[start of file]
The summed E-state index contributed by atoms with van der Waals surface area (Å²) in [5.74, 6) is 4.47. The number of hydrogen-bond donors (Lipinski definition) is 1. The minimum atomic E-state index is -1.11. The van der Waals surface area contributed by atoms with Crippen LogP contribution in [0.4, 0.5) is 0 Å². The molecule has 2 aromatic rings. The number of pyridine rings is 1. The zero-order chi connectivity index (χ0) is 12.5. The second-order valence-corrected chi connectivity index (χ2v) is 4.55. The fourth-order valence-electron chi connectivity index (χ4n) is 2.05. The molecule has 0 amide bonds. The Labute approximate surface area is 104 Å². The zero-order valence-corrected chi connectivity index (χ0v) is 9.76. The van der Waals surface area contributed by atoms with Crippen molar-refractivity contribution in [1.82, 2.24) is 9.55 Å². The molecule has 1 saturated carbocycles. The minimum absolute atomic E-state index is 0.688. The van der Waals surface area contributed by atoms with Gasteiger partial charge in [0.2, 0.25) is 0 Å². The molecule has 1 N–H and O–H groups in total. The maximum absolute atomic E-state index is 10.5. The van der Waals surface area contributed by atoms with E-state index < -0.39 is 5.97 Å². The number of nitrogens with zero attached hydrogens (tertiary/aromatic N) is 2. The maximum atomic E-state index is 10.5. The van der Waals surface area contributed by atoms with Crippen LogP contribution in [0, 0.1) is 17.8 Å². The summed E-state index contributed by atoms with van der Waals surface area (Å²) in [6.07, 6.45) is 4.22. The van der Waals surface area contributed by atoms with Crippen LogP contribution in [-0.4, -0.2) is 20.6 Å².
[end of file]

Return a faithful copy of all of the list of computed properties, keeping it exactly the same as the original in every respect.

The summed E-state index contributed by atoms with van der Waals surface area (Å²) in [5.74, 6) is 4.47. The number of hydrogen-bond donors (Lipinski definition) is 1. The minimum atomic E-state index is -1.11. The van der Waals surface area contributed by atoms with Crippen LogP contribution in [0.4, 0.5) is 0 Å². The molecule has 2 aromatic rings. The number of pyridine rings is 1. The zero-order chi connectivity index (χ0) is 12.5. The second-order valence-corrected chi connectivity index (χ2v) is 4.55. The fourth-order valence-electron chi connectivity index (χ4n) is 2.05. The molecule has 0 amide bonds. The Labute approximate surface area is 104 Å². The zero-order valence-corrected chi connectivity index (χ0v) is 9.76. The van der Waals surface area contributed by atoms with Crippen molar-refractivity contribution in [1.82, 2.24) is 9.55 Å². The molecule has 1 saturated carbocycles. The minimum absolute atomic E-state index is 0.688. The van der Waals surface area contributed by atoms with Gasteiger partial charge in [0.2, 0.25) is 0 Å². The molecule has 1 N–H and O–H groups in total. The maximum absolute atomic E-state index is 10.5. The van der Waals surface area contributed by atoms with E-state index < -0.39 is 5.97 Å². The number of nitrogens with zero attached hydrogens (tertiary/aromatic N) is 2. The maximum atomic E-state index is 10.5. The van der Waals surface area contributed by atoms with Crippen LogP contribution in [0, 0.1) is 17.8 Å². The summed E-state index contributed by atoms with van der Waals surface area (Å²) in [6.07, 6.45) is 4.22. The van der Waals surface area contributed by atoms with Crippen LogP contribution in [-0.4, -0.2) is 20.6 Å².